In recent years there has been a lot of research on new biomedical strategies that help prevent the sexual transmission of HIV. While there is limited research on the ability of biomedical strategies to prevent HIV transmission among people who use drugs, it is expected that these approaches will also have a significant impact for people who inject drugs.
Treatment as prevention
In addition to improving the health of people living with HIV, it is now clear that antiretroviral treatment (ART) has important HIV prevention benefits. We now know that taking treatment consistently and maintaining an undetectable viral load is a highly effective strategy to reduce the risk of HIV transmission.
Due to a large amount of evidence, we know that an HIV-positive person taking ART, who attains and maintains an undetectable viral load, has a negligible risk of passing HIV to sexual partners. The evidence we have for people who inject drugs tells us that this approach works but we don’t have enough evidence to help estimate the risk when using this strategy consistently and correctly.
There are two ecological studies from Vancouver and Baltimore that reported on reductions in new HIV infections over time and found an association with a reduction in the community viral load of people who inject drugs.10,11 Although it is likely that increased uptake of ART is partly responsible for the observed decline in the number of new infections, some researchers have pointed out that with this study design it is difficult to know how much of this change can be attributed to an increase in harm reduction services that also occurred during this period.12 However, a recent cohort study in India among people who inject drugs found a clear correlation between treatment, viral suppression and HIV incidence.13 While there is no estimate of effectiveness currently available, we know that high adherence to treatment can produce viral suppression in people who inject drugs and that viral suppression is strongly predictive of HIV transmission.14
However, HIV treatment can only have health and prevention benefits if people who use injection drugs can access treatment. Unfortunately, people who inject drugs have inequitable access to ART, globally, as well as in developed countries such as Canada and the U.S.9,15 People who inject drugs are less likely to be on ART compared to other people living with HIV, and are more likely to start ART at a later stage of HIV infection or to die without ever starting ART.9 Research from Vancouver found that up to 50% of people who inject drugs stopped taking ART prematurely, and that 60% of those on treatment have poor adherence.16,17 This suggests that additional supports may be necessary to support people with HIV who also inject drugs to remain in care and adhere to HIV treatment.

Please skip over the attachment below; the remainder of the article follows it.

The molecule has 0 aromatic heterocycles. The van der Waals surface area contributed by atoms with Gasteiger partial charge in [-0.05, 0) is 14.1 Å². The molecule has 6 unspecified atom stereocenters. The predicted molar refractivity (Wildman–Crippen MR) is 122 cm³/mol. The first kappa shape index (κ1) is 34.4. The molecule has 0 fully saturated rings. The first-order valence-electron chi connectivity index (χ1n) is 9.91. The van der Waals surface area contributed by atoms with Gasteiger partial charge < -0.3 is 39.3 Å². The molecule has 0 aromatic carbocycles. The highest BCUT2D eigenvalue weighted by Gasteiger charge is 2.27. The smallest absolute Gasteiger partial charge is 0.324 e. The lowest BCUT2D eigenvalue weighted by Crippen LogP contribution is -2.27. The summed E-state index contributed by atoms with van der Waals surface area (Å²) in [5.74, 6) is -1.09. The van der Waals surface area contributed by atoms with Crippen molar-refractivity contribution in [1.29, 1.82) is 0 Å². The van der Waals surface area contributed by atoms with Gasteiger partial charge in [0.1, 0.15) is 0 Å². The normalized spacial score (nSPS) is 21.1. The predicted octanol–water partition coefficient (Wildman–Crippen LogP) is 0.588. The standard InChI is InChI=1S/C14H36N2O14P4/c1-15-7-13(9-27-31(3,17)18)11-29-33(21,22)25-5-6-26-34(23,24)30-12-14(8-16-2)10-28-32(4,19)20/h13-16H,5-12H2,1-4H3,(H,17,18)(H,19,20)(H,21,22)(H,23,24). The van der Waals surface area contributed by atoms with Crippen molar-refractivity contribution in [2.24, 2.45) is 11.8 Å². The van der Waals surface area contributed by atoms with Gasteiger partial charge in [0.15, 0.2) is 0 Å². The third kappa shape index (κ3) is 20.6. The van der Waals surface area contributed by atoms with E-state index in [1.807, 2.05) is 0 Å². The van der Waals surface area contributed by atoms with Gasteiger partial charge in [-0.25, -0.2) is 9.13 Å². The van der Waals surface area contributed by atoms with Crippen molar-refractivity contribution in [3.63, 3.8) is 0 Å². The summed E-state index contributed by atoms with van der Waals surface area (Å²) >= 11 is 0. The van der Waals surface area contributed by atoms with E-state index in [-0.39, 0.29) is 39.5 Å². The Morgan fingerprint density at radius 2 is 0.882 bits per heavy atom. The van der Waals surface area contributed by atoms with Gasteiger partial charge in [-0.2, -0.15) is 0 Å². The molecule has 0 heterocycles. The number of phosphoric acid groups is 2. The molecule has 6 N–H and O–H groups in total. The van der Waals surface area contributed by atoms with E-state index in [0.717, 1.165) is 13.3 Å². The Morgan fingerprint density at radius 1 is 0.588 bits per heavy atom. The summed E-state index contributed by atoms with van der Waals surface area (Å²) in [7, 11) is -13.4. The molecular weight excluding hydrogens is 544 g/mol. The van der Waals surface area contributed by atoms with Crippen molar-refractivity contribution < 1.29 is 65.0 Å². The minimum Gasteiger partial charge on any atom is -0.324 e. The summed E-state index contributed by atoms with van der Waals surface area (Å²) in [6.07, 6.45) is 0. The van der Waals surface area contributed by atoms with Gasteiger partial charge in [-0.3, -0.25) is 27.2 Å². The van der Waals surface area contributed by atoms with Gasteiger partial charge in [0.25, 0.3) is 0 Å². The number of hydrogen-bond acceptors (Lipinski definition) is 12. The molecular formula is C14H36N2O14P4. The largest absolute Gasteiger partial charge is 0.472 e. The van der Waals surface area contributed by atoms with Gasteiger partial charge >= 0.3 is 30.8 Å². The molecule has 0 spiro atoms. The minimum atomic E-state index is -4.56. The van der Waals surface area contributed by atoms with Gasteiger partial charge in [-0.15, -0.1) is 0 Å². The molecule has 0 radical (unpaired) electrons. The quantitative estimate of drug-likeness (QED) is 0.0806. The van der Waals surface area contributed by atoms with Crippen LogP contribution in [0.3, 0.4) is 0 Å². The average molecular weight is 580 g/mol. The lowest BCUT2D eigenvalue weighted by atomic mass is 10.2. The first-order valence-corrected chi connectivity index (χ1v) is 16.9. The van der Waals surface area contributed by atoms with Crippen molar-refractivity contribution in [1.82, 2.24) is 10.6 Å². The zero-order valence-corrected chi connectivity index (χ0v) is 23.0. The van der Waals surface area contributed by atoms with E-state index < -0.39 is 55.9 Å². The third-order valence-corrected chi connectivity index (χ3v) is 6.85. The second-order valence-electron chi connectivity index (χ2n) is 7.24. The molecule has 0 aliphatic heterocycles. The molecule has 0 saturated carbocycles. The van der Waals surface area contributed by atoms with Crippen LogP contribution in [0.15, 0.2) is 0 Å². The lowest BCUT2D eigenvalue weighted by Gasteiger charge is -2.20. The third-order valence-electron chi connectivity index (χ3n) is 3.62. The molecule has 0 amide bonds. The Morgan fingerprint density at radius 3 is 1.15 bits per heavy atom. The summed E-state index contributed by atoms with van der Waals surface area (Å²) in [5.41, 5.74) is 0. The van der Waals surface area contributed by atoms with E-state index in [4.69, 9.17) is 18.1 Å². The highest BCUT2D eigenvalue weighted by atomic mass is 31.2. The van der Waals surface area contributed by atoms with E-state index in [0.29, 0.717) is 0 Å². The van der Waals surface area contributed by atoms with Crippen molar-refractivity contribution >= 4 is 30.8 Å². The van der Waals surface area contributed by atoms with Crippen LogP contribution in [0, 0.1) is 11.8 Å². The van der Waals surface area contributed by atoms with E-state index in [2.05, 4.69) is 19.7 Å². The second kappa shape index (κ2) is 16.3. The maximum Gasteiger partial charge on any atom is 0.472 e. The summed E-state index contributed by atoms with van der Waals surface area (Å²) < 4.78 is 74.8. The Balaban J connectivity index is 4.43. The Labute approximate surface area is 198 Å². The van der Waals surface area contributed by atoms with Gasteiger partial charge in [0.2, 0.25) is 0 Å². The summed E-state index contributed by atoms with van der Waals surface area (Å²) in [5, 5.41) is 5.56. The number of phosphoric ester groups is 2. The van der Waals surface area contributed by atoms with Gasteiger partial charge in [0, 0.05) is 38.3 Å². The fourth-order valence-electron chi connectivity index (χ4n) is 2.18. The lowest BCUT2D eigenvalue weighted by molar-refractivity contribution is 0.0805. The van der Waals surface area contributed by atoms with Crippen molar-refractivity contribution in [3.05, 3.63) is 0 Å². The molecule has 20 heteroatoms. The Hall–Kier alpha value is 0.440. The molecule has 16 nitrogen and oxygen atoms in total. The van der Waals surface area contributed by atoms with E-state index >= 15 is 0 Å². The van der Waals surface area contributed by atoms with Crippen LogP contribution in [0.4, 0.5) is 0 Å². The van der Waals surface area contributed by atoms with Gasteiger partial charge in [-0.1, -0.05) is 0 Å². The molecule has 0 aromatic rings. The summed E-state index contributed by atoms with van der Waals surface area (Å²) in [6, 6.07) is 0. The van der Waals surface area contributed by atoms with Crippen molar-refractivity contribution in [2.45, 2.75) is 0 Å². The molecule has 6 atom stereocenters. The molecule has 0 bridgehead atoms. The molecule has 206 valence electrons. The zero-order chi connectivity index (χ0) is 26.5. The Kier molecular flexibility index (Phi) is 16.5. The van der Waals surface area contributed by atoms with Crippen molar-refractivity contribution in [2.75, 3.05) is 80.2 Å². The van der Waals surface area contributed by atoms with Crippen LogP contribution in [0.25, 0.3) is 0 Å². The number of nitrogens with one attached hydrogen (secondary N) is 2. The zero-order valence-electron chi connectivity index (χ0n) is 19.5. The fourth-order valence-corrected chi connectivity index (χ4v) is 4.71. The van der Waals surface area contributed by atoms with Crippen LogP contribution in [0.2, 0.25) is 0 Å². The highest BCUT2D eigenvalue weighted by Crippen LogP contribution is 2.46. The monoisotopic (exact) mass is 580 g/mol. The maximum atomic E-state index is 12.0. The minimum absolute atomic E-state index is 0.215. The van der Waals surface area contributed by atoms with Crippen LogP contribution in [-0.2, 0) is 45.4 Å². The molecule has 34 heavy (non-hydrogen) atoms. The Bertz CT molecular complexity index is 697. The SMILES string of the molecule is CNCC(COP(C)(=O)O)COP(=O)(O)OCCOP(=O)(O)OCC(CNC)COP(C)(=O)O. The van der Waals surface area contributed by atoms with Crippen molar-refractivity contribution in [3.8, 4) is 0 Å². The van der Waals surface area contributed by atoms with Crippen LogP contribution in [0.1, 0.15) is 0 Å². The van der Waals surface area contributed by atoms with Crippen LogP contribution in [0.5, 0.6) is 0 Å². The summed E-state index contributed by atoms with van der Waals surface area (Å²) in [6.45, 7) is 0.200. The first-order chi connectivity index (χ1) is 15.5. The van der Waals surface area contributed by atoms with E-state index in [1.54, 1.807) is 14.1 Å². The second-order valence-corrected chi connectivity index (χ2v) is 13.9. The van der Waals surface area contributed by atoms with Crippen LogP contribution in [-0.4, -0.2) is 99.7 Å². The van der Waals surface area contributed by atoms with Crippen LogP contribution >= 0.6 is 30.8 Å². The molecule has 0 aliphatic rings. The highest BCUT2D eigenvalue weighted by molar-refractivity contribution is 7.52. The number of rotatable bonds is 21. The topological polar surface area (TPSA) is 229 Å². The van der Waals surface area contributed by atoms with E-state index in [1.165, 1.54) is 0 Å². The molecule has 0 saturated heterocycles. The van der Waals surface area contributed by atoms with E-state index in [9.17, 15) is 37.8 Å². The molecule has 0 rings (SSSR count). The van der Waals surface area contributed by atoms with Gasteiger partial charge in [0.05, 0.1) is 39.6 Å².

Research has identified many individual-level factors (such as higher-intensity drug use, and mental health issues) that can limit access and adherence to ART among people who inject drugs. In contrast, the use of opioid substitution therapy (OST) has been associated with greater adherence to ART, highlighting the importance of a combination approach to harm reduction and HIV prevention. However, we also know that social and structural factors such as stigma and social exclusion, unstable housing, and criminalization also negatively influence the ability of people who inject drugs to access and adhere to ART.
Pre-exposure prophylaxis (PrEP)
Oral pre-exposure prophylaxis (PrEP) is the use of oral antiretroviral drugs by an HIV-negative person, on a regular basis, starting before and continuing after exposure to HIV occurs. Oral PrEP involves the use of a pill called Truvada, which contains the two antiretroviral drugs tenofovir and emtricitabine. However, we know that in rare cases people can become infected with HIV despite taking PrEP and that PrEP is most likely to work when used consistently and correctly including:
Health Canada has only approved PrEP for reducing HIV risk through sexual transmission. However, Canadian guidelines on PrEP and PEP (post-exposure prophylaxis), anticipated for early 2017, will recommend PrEP for people who inject drugs if they participate in injection behaviours or sexual practices that place them at high risk for HIV infection. Guidelines from British Columbia and the U.S. Centers for Disease Control (CDC) also recommend PrEP for people who inject drugs. PrEP is a proven HIV prevention tool that all people at high risk for HIV should have the opportunity to use, if they so choose.
There has been one large randomized placebo-controlled study evaluating the daily use of tenofovir as oral PrEP among people who inject drugs. This study, conducted in Thailand and known as the Bangkok Tenofovir Study, found a 49% reduced risk of HIV infection among people who were randomized to take PrEP compared to people who took a placebo drug.18 However, an additional adherence analysis found an 84% reduced risk of HIV among people who were taking PrEP consistently compared to those who were not.19 This highlights the importance of being highly adherent to PrEP medications.